Neogene-Quaternary subsidence, uplift and exhumation history of the Kern Arch, SE San Joaquin Basin, California
We adopt the name Kern arch for the extensively faulted, broad W-plunging basement salient that has grown beneath eastern SJB northeast of Bakersfield over the past ∼1 m.y., and which has been partly denuded of its Cenozoic cover strata. Subsurface apatite He thermochronometry, vitrinite reflectance, low-grade metamorphic paragenetic and thermal modeling studies show that 1 to 2 km of post 1 m.y. exhumation has occurred from west to east across the arch, and that ∼1500 m of such strata has been exhumed off the adjacent Sierran basement. Seismological and geodynamic relations indicate that this active epeirogenic uplift is driven by the delamination of the underlying mantle lithosphere, and resulting asthenosphere ascent. Rock and surface uplift at mm/yr-scale is further indicated by contemporary vertical velocities measured in GPS monuments across the salient. Such rapid uplift is driving the incision of the lower Kern River gorge as well Poso Creek and the White River. Much of the Kern arch is characterized by widespread erosional lags, which commonly misguide workers into interpreting much of the arch as a series of alluvial fans.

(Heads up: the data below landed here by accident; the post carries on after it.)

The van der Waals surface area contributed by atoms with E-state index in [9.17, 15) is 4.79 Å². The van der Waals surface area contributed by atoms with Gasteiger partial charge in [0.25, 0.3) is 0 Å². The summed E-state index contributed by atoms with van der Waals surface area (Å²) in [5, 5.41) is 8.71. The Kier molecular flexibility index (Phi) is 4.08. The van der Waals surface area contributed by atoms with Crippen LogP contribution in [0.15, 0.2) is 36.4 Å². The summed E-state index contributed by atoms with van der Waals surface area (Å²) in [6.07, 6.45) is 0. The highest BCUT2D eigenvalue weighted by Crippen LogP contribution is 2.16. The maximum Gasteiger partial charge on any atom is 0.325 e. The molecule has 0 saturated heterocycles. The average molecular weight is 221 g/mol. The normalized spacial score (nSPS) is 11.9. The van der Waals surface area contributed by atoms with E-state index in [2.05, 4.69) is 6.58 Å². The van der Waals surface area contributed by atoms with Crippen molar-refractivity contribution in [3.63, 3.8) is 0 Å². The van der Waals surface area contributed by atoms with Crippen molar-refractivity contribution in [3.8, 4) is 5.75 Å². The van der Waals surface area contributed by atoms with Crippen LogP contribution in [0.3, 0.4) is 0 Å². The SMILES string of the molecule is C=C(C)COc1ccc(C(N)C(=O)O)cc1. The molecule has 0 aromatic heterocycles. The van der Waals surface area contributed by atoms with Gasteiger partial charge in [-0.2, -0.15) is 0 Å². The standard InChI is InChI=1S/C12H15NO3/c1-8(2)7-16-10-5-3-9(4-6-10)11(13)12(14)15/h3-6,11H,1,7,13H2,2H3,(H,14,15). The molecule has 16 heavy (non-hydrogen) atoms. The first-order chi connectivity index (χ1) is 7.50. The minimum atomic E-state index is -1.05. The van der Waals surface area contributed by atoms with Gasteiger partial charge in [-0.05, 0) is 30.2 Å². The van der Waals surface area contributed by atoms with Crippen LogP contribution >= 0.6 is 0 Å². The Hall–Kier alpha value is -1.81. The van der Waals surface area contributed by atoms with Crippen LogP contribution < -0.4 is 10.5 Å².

In contrast to the misinterpretation of the Kern arch as a series of alluvial fans, some workers have misinterpreted it is an early Cenozoic uplift. This view may now be more clearly placed into the regional context of profound exhumation of the southern Sierra Nevada batholith and adjacent Great Valley forearc during the Late Cretaceous, which resulted in the rapid removal of ∼10 km of basement off the area of the (modern) northern Kern arch, increasing to ∼35 km of basement removed off the area of the Tehachapi Range. This exhumation gradient developed above the northern shoulder of the Shatsky Rise conjugate as it subducted beneath the southernmost Sierra-Mojave region in the Late Cretaceous. Complimentary to the southward increasing exhumation gradient, the mantle lithosphere was completely removed from beneath the Tehachapi-Mojave region by shallow flat subduction of the main rise conjugate. The uplift-subsidence patterns of the region were further confounded by the latest Oligocene-early Miocene opening of an underlying slab window, which drove epeirogenic transients and block faulting. Geodynamic relations suggest that underlying slab window opening instigated the recent delamination of the residual mantle lithosphere from beneath the Kern arch region driving its uplift.
AAPG Datapages/Search and Discovery © 2014 Pacific Section AAPG, SPE and SEPM Joint Technical Conference, Bakersfield, California, April 27-30, 2014